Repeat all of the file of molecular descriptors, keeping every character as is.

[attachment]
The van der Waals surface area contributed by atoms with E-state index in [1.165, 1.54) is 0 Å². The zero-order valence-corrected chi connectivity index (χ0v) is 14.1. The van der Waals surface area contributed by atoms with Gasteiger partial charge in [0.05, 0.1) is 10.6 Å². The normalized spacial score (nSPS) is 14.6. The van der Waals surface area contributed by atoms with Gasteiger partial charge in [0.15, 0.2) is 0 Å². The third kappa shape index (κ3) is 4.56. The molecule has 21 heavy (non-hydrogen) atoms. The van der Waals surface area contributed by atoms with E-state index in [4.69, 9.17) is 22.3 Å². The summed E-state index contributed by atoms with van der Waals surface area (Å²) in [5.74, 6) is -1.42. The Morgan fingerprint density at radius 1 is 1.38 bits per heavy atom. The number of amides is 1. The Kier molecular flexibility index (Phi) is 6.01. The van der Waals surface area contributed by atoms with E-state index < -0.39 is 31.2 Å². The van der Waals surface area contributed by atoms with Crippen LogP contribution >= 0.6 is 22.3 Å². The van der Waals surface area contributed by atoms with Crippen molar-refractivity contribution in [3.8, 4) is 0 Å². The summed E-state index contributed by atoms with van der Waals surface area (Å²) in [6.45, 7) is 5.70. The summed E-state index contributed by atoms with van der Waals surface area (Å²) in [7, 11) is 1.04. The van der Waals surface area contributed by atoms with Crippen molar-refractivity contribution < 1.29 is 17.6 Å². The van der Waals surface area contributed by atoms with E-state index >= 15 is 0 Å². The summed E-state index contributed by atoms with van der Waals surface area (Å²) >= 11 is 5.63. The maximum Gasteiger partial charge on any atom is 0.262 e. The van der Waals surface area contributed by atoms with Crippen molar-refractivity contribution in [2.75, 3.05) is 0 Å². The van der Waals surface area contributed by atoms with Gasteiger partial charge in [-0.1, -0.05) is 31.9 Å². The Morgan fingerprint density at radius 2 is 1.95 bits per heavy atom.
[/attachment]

The van der Waals surface area contributed by atoms with E-state index in [1.165, 1.54) is 0 Å². The zero-order valence-corrected chi connectivity index (χ0v) is 14.1. The van der Waals surface area contributed by atoms with Gasteiger partial charge in [0.05, 0.1) is 10.6 Å². The normalized spacial score (nSPS) is 14.6. The van der Waals surface area contributed by atoms with Gasteiger partial charge in [0.15, 0.2) is 0 Å². The third kappa shape index (κ3) is 4.56. The molecule has 21 heavy (non-hydrogen) atoms. The van der Waals surface area contributed by atoms with E-state index in [4.69, 9.17) is 22.3 Å². The summed E-state index contributed by atoms with van der Waals surface area (Å²) in [5.74, 6) is -1.42. The Morgan fingerprint density at radius 1 is 1.38 bits per heavy atom. The number of amides is 1. The Kier molecular flexibility index (Phi) is 6.01. The van der Waals surface area contributed by atoms with E-state index < -0.39 is 31.2 Å². The van der Waals surface area contributed by atoms with Crippen LogP contribution >= 0.6 is 22.3 Å². The van der Waals surface area contributed by atoms with Crippen molar-refractivity contribution in [3.8, 4) is 0 Å². The summed E-state index contributed by atoms with van der Waals surface area (Å²) in [6.45, 7) is 5.70. The summed E-state index contributed by atoms with van der Waals surface area (Å²) in [7, 11) is 1.04. The van der Waals surface area contributed by atoms with Crippen molar-refractivity contribution < 1.29 is 17.6 Å². The van der Waals surface area contributed by atoms with E-state index >= 15 is 0 Å². The summed E-state index contributed by atoms with van der Waals surface area (Å²) >= 11 is 5.63. The maximum Gasteiger partial charge on any atom is 0.262 e. The van der Waals surface area contributed by atoms with Crippen molar-refractivity contribution in [2.75, 3.05) is 0 Å². The van der Waals surface area contributed by atoms with Gasteiger partial charge in [-0.1, -0.05) is 31.9 Å². The Morgan fingerprint density at radius 2 is 1.95 bits per heavy atom.